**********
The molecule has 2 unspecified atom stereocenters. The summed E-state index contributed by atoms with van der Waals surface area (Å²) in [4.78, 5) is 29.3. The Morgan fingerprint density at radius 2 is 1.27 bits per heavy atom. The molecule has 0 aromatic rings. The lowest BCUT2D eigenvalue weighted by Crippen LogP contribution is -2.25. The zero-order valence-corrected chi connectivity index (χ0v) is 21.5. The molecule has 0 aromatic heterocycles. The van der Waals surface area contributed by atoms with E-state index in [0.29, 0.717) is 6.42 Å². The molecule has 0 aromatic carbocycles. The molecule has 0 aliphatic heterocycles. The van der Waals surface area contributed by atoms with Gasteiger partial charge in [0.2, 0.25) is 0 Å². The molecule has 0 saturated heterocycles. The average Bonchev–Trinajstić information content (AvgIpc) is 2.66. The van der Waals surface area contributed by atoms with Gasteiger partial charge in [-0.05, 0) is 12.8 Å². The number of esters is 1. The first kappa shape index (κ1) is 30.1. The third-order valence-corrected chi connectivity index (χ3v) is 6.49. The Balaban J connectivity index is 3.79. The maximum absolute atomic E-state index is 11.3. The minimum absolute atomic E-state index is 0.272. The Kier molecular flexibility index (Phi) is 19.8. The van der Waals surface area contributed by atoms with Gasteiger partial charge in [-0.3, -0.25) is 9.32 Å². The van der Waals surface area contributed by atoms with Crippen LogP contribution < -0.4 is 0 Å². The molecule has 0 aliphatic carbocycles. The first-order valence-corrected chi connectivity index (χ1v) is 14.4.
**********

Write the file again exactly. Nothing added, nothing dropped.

The molecule has 2 unspecified atom stereocenters. The summed E-state index contributed by atoms with van der Waals surface area (Å²) in [4.78, 5) is 29.3. The Morgan fingerprint density at radius 2 is 1.27 bits per heavy atom. The molecule has 0 aromatic rings. The lowest BCUT2D eigenvalue weighted by Crippen LogP contribution is -2.25. The zero-order valence-corrected chi connectivity index (χ0v) is 21.5. The molecule has 0 aromatic heterocycles. The van der Waals surface area contributed by atoms with E-state index in [0.29, 0.717) is 6.42 Å². The molecule has 0 aromatic carbocycles. The molecule has 0 aliphatic heterocycles. The van der Waals surface area contributed by atoms with Gasteiger partial charge in [0.2, 0.25) is 0 Å². The molecule has 0 saturated heterocycles. The average Bonchev–Trinajstić information content (AvgIpc) is 2.66. The van der Waals surface area contributed by atoms with Gasteiger partial charge in [-0.05, 0) is 12.8 Å². The number of esters is 1. The first kappa shape index (κ1) is 30.1. The third-order valence-corrected chi connectivity index (χ3v) is 6.49. The Balaban J connectivity index is 3.79. The maximum absolute atomic E-state index is 11.3. The minimum absolute atomic E-state index is 0.272. The Kier molecular flexibility index (Phi) is 19.8. The van der Waals surface area contributed by atoms with Gasteiger partial charge in [-0.3, -0.25) is 9.32 Å². The van der Waals surface area contributed by atoms with Crippen LogP contribution < -0.4 is 0 Å². The molecule has 0 aliphatic carbocycles. The first-order valence-corrected chi connectivity index (χ1v) is 14.4.